Emmerdale’s depiction of dementia at the British Soap Awards 2016: John Middleton interview

Actor John Middleton has been nominated for a British Soap Award for his performance of Emmerdale's resident vicar, Ashley Thomas, who has vascular dementia.

Alzheimer's Society has been advising on the scripts and visiting the set to ensure Ashley's symptoms, diagnosis and the progression of the condition depicts a realistic representation of someone living with dementia. John talks about his nomination and his experience so far.

John Middleton plays Ashley in Emmerdale

You’ve just been nominated for the British Soap Awards, how does that feel?

It feels great, it’s a lovely feeling. I don’t think I’ve got any chance of winning (laughs) but it’s a lovely thing to be nominated for. My story is gaining a certain amount of prominence in the show which is great. For me personally it’s fantastic, but also I think discussing the issue and the condition of dementia is fantastic as well.

How important is it for Emmerdale to tackle the issue of dementia?

It’s incredibly important, but what is more important than that is to tackle it properly - to get it right. It’s all very well confronting it, but we might do it in a way that’s exploitative, but I sincerely think that we’re not. I’ve just come from meeting a group of people who are carers and people who have early onset dementia - for our story these experiences are absolutely invaluable. I always thought our story would come from real people with dementia’s experiences, rather than us trying to shoehorn them in the other way round. Some of the stories I heard were amazing, and harrowing, and sometimes hilarious. There is light and shade. If I’m taking anything away from the meeting, it’s the stoicism in the face of adversity. The people I’ve met cope amazingly.

What’s the reaction been like of your portrayal of Ashley’s diagnosis?

It’s been positive, and I think people do think we’re getting it right. The main thing I’m noticing is the number of people that are coming forward and saying, yes, my grandmother, my auntie, my mother, my father, my uncle had dementia, or has dementia of various sorts. The further we get into the story, the more that is happening so you begin to realise what a huge issue this is and it’s getting bigger.

How have you approached playing Ashley’s dementia?

In the first place I did a lot of reading and Alzheimer’s Society, in particular, was very helpful with that. The pamphlets they produce for each area of dementia are incredibly succinct and useful. That sort of initial grounding has been good because I was very much aware when the story was first pitched to me, we were just talking about dementia and we weren’t talking about the specifics.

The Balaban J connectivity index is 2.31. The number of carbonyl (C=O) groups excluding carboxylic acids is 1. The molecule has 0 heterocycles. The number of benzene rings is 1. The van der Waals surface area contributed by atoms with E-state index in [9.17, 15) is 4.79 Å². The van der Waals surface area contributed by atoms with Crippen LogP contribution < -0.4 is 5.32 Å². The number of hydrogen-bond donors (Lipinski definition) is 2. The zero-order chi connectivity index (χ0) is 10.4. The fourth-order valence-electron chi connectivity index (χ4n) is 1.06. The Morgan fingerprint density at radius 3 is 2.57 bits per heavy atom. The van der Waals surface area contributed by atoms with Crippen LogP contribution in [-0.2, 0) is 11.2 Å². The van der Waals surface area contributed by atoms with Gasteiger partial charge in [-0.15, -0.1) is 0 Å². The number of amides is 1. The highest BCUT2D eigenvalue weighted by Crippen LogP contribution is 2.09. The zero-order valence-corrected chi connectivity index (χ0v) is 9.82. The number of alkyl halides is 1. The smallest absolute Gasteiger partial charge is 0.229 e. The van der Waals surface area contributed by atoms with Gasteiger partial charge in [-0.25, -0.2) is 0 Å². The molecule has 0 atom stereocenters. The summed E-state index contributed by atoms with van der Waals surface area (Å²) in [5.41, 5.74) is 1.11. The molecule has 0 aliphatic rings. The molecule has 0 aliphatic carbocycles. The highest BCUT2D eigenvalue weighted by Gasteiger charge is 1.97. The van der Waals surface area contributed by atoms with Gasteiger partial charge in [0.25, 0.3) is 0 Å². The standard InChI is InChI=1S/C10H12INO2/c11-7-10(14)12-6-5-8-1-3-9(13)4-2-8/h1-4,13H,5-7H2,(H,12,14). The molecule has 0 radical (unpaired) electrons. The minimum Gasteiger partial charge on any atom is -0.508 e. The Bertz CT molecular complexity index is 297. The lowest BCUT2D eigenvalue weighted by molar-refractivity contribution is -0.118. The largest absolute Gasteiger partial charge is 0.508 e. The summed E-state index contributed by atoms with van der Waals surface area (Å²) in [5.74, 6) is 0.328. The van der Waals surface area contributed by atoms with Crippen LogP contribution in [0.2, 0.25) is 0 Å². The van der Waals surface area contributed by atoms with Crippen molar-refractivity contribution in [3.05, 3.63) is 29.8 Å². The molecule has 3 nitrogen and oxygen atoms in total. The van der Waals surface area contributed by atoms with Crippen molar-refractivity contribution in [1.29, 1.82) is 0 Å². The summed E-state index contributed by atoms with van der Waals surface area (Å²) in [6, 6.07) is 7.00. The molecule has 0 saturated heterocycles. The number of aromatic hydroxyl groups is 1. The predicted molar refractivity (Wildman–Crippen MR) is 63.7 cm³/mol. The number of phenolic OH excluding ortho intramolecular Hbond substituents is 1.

As you meet people, there’s another aspect that occurred to me and came to the fore - each person’s dementia is as different as their personalities. You can’t generalise about it because it’s so different for each individual, and you can have good days and bad days. Particular with the type of dementia Ashley has, which is stroke related vascular dementia, you can have these sudden drops, but you can then plateau for a while. I’ve just been chatting to a chap who does have vascular dementia and what I was struck by was his self-awareness about his condition which I thought was quite amazing and I wasn’t expecting that.

Ashley has early onset dementia in the show

Is there anything else that you’ve learnt about dementia that’s surprised you or that you didn’t know before?

There were certain things I knew before and other things I didn’t. The thing that we all know about dementia is memory loss, but I didn’t know about things like spatial awareness. How, for example, you’d have difficulty negotiating steps because your appreciation for the height of steps goes. Or the fact that you should never really put a black floor mat in the house of a person with dementia because it looks like a black hole, or that you should really cover up mirrors because that person could look into the mirror and not recognise the person that’s looking back and be frightened. Things like that I found really surprising.

Has working on this story affected your perceptions of dementia?

Yes, yes it has. I’m less worried than I might have been before about meeting and talking to people with dementia. To make a big generalisation and say I understand it more is a bit crass, but never the less it’s happening. I remember thinking and saying to a colleague before a visit to a home – ‘look when we get there we’ll be meeting people with dementia, it will be nowhere near as upsetting for us as it would be for their families because we’re seeing them as they are and their family and friends remember them as they were.’ Indeed with the care home we visited, not only was everyone very happy, but also very lucky to be in that home because the standard of care was absolutely lovely and the people there were genuinely drawn to the job as a vocational occupation

Thank you for your time John, It sounds very much that even though you’re playing it as an actor in a storyline, it’s totally affected you maybe even for the future.

Oh it certainly has and I’m learning lessons to take forward. From the moment the idea was pitched to me I thought ‘yes let’s do it’, but we’ve got to get this right - particularly in a show like ours, which can appear over the top because it’s a drama.